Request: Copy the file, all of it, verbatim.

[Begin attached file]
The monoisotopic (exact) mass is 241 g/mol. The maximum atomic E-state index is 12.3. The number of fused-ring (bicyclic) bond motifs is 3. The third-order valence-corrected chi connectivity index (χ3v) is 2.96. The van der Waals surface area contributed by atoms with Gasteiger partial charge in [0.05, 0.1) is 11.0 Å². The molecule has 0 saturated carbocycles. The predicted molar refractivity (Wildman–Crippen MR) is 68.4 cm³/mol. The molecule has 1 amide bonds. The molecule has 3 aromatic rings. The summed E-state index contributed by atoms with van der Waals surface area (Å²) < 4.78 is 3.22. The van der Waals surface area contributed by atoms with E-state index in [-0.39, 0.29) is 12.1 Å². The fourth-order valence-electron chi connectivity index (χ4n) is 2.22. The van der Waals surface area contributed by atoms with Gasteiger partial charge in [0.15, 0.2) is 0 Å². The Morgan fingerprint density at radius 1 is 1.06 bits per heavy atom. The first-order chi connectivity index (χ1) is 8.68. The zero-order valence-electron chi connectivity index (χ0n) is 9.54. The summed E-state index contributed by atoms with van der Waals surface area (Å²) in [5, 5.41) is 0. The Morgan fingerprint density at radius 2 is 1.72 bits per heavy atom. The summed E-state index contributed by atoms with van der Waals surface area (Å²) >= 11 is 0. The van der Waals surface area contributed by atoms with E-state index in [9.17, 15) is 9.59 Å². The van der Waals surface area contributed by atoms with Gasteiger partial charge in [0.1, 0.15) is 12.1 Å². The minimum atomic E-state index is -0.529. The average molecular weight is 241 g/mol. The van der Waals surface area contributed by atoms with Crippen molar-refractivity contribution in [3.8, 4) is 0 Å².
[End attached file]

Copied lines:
The monoisotopic (exact) mass is 241 g/mol. The maximum atomic E-state index is 12.3. The number of fused-ring (bicyclic) bond motifs is 3. The third-order valence-corrected chi connectivity index (χ3v) is 2.96. The van der Waals surface area contributed by atoms with Gasteiger partial charge in [0.05, 0.1) is 11.0 Å². The molecule has 0 saturated carbocycles. The predicted molar refractivity (Wildman–Crippen MR) is 68.4 cm³/mol. The molecule has 1 amide bonds. The molecule has 3 aromatic rings. The summed E-state index contributed by atoms with van der Waals surface area (Å²) < 4.78 is 3.22. The van der Waals surface area contributed by atoms with E-state index in [-0.39, 0.29) is 12.1 Å². The fourth-order valence-electron chi connectivity index (χ4n) is 2.22. The van der Waals surface area contributed by atoms with Gasteiger partial charge in [0.15, 0.2) is 0 Å². The Morgan fingerprint density at radius 1 is 1.06 bits per heavy atom. The first-order chi connectivity index (χ1) is 8.68. The zero-order valence-electron chi connectivity index (χ0n) is 9.54. The summed E-state index contributed by atoms with van der Waals surface area (Å²) in [5, 5.41) is 0. The Morgan fingerprint density at radius 2 is 1.72 bits per heavy atom. The summed E-state index contributed by atoms with van der Waals surface area (Å²) >= 11 is 0. The van der Waals surface area contributed by atoms with E-state index in [9.17, 15) is 9.59 Å². The van der Waals surface area contributed by atoms with Gasteiger partial charge in [0.1, 0.15) is 12.1 Å². The minimum atomic E-state index is -0.529. The average molecular weight is 241 g/mol. The van der Waals surface area contributed by atoms with Crippen molar-refractivity contribution in [3.8, 4) is 0 Å².